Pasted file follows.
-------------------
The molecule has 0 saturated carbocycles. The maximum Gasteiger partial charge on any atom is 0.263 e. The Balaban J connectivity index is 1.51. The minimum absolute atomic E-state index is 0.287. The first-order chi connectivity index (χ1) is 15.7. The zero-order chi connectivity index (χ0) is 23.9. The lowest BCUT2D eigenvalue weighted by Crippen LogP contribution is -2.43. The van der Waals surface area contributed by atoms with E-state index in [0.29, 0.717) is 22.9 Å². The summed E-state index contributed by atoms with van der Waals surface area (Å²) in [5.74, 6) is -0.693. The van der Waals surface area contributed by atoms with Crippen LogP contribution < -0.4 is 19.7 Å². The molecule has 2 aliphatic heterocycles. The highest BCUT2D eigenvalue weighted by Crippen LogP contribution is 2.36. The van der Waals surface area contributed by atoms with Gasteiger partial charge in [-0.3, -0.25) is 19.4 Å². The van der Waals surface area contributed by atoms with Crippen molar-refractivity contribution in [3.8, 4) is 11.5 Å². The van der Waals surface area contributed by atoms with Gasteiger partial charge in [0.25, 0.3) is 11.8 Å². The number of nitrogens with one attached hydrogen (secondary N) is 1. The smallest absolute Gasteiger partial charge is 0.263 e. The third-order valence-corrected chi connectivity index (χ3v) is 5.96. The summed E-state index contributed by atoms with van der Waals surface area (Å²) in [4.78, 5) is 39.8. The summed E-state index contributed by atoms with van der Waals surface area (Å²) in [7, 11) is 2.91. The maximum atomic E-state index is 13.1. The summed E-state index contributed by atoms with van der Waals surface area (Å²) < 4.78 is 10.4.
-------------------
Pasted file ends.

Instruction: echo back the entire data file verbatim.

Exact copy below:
The molecule has 0 saturated carbocycles. The maximum Gasteiger partial charge on any atom is 0.263 e. The Balaban J connectivity index is 1.51. The minimum absolute atomic E-state index is 0.287. The first-order chi connectivity index (χ1) is 15.7. The zero-order chi connectivity index (χ0) is 23.9. The lowest BCUT2D eigenvalue weighted by Crippen LogP contribution is -2.43. The van der Waals surface area contributed by atoms with E-state index in [0.29, 0.717) is 22.9 Å². The summed E-state index contributed by atoms with van der Waals surface area (Å²) in [5.74, 6) is -0.693. The van der Waals surface area contributed by atoms with Crippen LogP contribution < -0.4 is 19.7 Å². The molecule has 2 aliphatic heterocycles. The highest BCUT2D eigenvalue weighted by Crippen LogP contribution is 2.36. The van der Waals surface area contributed by atoms with Gasteiger partial charge in [-0.3, -0.25) is 19.4 Å². The van der Waals surface area contributed by atoms with Crippen molar-refractivity contribution in [3.8, 4) is 11.5 Å². The van der Waals surface area contributed by atoms with Gasteiger partial charge in [0.25, 0.3) is 11.8 Å². The number of nitrogens with one attached hydrogen (secondary N) is 1. The smallest absolute Gasteiger partial charge is 0.263 e. The third-order valence-corrected chi connectivity index (χ3v) is 5.96. The summed E-state index contributed by atoms with van der Waals surface area (Å²) in [4.78, 5) is 39.8. The summed E-state index contributed by atoms with van der Waals surface area (Å²) in [7, 11) is 2.91. The maximum atomic E-state index is 13.1. The summed E-state index contributed by atoms with van der Waals surface area (Å²) < 4.78 is 10.4.